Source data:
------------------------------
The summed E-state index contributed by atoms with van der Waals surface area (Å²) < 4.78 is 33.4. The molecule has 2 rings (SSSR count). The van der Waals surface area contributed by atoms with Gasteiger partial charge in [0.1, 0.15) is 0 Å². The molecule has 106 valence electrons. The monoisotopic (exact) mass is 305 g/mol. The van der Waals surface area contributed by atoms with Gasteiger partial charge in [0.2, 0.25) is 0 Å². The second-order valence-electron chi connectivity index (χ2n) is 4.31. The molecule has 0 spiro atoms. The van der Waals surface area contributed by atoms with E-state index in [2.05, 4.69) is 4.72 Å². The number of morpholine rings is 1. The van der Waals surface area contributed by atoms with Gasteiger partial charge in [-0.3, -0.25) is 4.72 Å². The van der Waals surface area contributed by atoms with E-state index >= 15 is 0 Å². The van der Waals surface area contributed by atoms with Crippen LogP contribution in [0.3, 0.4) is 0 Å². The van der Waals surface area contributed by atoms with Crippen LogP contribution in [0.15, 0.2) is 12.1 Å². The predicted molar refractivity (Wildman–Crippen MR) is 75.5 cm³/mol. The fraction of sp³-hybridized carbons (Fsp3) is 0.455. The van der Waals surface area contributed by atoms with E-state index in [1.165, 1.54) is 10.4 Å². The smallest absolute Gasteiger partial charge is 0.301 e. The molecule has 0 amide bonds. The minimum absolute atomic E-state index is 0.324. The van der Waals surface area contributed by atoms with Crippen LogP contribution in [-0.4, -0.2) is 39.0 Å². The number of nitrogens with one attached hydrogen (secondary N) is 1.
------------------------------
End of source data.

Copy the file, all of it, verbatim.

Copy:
The summed E-state index contributed by atoms with van der Waals surface area (Å²) < 4.78 is 33.4. The molecule has 2 rings (SSSR count). The van der Waals surface area contributed by atoms with Gasteiger partial charge in [0.1, 0.15) is 0 Å². The molecule has 106 valence electrons. The monoisotopic (exact) mass is 305 g/mol. The van der Waals surface area contributed by atoms with Gasteiger partial charge in [0.2, 0.25) is 0 Å². The second-order valence-electron chi connectivity index (χ2n) is 4.31. The molecule has 0 spiro atoms. The van der Waals surface area contributed by atoms with E-state index in [2.05, 4.69) is 4.72 Å². The number of morpholine rings is 1. The van der Waals surface area contributed by atoms with Gasteiger partial charge in [-0.3, -0.25) is 4.72 Å². The van der Waals surface area contributed by atoms with E-state index >= 15 is 0 Å². The van der Waals surface area contributed by atoms with Crippen LogP contribution in [0.3, 0.4) is 0 Å². The van der Waals surface area contributed by atoms with Crippen LogP contribution in [0.15, 0.2) is 12.1 Å². The predicted molar refractivity (Wildman–Crippen MR) is 75.5 cm³/mol. The fraction of sp³-hybridized carbons (Fsp3) is 0.455. The van der Waals surface area contributed by atoms with E-state index in [1.165, 1.54) is 10.4 Å². The smallest absolute Gasteiger partial charge is 0.301 e. The molecule has 0 amide bonds. The minimum absolute atomic E-state index is 0.324. The van der Waals surface area contributed by atoms with Crippen LogP contribution in [-0.4, -0.2) is 39.0 Å². The number of nitrogens with one attached hydrogen (secondary N) is 1.